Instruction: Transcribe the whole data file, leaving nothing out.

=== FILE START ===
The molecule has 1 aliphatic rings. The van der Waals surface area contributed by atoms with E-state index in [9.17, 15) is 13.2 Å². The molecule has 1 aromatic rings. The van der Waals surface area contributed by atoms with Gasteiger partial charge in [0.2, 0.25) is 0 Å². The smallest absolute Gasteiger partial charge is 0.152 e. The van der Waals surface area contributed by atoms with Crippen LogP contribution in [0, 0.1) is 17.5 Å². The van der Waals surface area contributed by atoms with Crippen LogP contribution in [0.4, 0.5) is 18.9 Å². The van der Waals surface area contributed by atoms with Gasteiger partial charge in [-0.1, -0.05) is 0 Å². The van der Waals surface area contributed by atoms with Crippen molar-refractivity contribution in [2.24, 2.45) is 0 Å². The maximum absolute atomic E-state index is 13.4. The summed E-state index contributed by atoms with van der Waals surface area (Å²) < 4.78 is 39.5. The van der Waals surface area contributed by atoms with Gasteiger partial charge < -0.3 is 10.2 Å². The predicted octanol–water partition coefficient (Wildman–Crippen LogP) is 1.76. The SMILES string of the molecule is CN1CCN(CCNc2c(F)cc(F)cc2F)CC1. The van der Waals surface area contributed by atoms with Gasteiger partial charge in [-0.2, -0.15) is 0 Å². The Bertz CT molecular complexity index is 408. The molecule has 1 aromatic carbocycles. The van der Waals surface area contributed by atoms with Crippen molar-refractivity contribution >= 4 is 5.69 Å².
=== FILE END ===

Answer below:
The molecule has 1 aliphatic rings. The van der Waals surface area contributed by atoms with E-state index in [9.17, 15) is 13.2 Å². The molecule has 1 aromatic rings. The van der Waals surface area contributed by atoms with Gasteiger partial charge in [0.2, 0.25) is 0 Å². The smallest absolute Gasteiger partial charge is 0.152 e. The van der Waals surface area contributed by atoms with Crippen LogP contribution in [0, 0.1) is 17.5 Å². The van der Waals surface area contributed by atoms with Crippen LogP contribution in [0.4, 0.5) is 18.9 Å². The van der Waals surface area contributed by atoms with Gasteiger partial charge in [-0.1, -0.05) is 0 Å². The van der Waals surface area contributed by atoms with Crippen molar-refractivity contribution in [2.24, 2.45) is 0 Å². The maximum absolute atomic E-state index is 13.4. The summed E-state index contributed by atoms with van der Waals surface area (Å²) < 4.78 is 39.5. The van der Waals surface area contributed by atoms with Gasteiger partial charge < -0.3 is 10.2 Å². The predicted octanol–water partition coefficient (Wildman–Crippen LogP) is 1.76. The SMILES string of the molecule is CN1CCN(CCNc2c(F)cc(F)cc2F)CC1. The van der Waals surface area contributed by atoms with Gasteiger partial charge in [-0.2, -0.15) is 0 Å². The Bertz CT molecular complexity index is 408. The molecule has 1 aromatic carbocycles. The van der Waals surface area contributed by atoms with Crippen molar-refractivity contribution >= 4 is 5.69 Å².